FEBRUARY 25, 2017
BEFORE I CAN INTRODUCE YOU to Knights of the Borrowed Dark by Dave Rudden and Spare and Found Parts by Sarah Maria Griffin — two new Irish works of young adult (YA) fiction full of majestic scope and symbol, clockwork antagonists, and determinedly crappy parents — I have to introduce you to my Uncle Carl.
Uncle Carl was a mystic. He was brilliant. I like to picture him crying for two years on a windy beach after he and Freud had their terrible breakup. He’s not technically my uncle, but Carl Jung became a benevolent defender of every odd and gawky imagined niece and nephew when he published Psychological Types in 1921, with the insight that different people experience reality in fundamentally different ways.
As defined by Jung, extraverts (not the “I like parties” kind) relate to the objective world around them as it is, and their reality is oriented to the tangible, the useful, and the measurable. For introverts, however, objective reality merely operates as a springboard for a more subjective, completely internal experience, and that experience is their real reality. Moreover, if you are an intuitive introvert, your subjective experience is a deluge of visions of the possible, of archetypal fantasies, and of other pretty (pretty!) colorful things.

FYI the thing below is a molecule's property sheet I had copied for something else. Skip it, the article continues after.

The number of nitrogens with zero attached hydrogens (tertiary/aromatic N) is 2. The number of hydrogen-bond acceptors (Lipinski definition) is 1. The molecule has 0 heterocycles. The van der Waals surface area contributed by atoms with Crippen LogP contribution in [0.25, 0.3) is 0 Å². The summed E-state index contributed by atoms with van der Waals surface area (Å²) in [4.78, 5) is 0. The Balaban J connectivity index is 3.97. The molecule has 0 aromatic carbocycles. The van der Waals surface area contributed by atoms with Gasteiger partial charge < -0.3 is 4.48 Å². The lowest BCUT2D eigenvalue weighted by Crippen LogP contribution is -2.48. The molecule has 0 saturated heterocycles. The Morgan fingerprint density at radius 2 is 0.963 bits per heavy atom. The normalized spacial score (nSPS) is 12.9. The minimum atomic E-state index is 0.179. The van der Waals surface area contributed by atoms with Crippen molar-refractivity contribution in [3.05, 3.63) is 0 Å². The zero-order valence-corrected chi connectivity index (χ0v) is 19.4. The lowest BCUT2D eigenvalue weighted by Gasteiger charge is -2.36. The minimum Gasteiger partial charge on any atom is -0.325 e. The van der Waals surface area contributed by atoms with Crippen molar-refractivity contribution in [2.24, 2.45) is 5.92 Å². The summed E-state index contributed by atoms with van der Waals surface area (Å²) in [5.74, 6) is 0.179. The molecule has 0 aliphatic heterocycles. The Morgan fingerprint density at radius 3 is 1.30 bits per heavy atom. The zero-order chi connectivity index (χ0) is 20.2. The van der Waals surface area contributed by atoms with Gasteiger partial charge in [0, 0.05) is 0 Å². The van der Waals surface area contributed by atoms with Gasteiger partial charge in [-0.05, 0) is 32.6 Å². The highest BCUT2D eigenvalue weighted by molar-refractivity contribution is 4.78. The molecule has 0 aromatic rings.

Because archetypal possibilities are difficult to express coherently and rarely pay the bills, society usually doesn’t highly value the intuitive introvert. “From an extraverted and rationalistic standpoint,” says Jung, “such types are indeed the most fruitless of men.” I like to picture Jung valiantly defending the lived reality of introverts, brandishing a salad fork at an assembly of know-it-all fine-dining extraverts, proclaiming “[o]nly a sick mind could forget that cognition must have a subject!”
To be a speculative fiction writer, you have to be an intuitive introvert. According to Jung, an artist reveals “extraordinary, remote things in his art, which in iridescent profusion embrace both the significant and the banal, the lovely and the grotesque, the whimsical and the sublime.” This perfectly captures the etheric, beautifully grotesque, immensely satisfying descriptions in Dave Rudden’s Knights of the Borrowed Dark.